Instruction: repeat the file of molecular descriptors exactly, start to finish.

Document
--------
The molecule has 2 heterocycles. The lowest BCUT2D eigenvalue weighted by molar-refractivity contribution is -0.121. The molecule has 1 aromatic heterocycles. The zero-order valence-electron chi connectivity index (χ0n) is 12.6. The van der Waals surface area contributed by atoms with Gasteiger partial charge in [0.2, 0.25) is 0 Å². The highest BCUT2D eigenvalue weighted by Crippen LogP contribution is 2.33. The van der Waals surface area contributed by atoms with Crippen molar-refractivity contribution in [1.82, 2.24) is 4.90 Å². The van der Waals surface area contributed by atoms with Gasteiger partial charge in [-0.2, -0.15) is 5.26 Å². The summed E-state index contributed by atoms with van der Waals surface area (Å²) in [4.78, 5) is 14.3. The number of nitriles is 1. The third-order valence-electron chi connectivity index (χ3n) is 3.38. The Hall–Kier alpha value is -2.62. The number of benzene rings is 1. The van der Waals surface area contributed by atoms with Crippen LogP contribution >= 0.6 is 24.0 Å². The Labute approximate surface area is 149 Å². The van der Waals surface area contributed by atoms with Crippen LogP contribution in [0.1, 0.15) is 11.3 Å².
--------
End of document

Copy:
The molecule has 2 heterocycles. The lowest BCUT2D eigenvalue weighted by molar-refractivity contribution is -0.121. The molecule has 1 aromatic heterocycles. The zero-order valence-electron chi connectivity index (χ0n) is 12.6. The van der Waals surface area contributed by atoms with Gasteiger partial charge in [0.2, 0.25) is 0 Å². The highest BCUT2D eigenvalue weighted by Crippen LogP contribution is 2.33. The van der Waals surface area contributed by atoms with Crippen molar-refractivity contribution in [1.82, 2.24) is 4.90 Å². The van der Waals surface area contributed by atoms with Gasteiger partial charge in [-0.2, -0.15) is 5.26 Å². The summed E-state index contributed by atoms with van der Waals surface area (Å²) in [4.78, 5) is 14.3. The number of nitriles is 1. The third-order valence-electron chi connectivity index (χ3n) is 3.38. The Hall–Kier alpha value is -2.62. The number of benzene rings is 1. The van der Waals surface area contributed by atoms with Crippen LogP contribution >= 0.6 is 24.0 Å². The Labute approximate surface area is 149 Å². The van der Waals surface area contributed by atoms with Crippen LogP contribution in [0.1, 0.15) is 11.3 Å².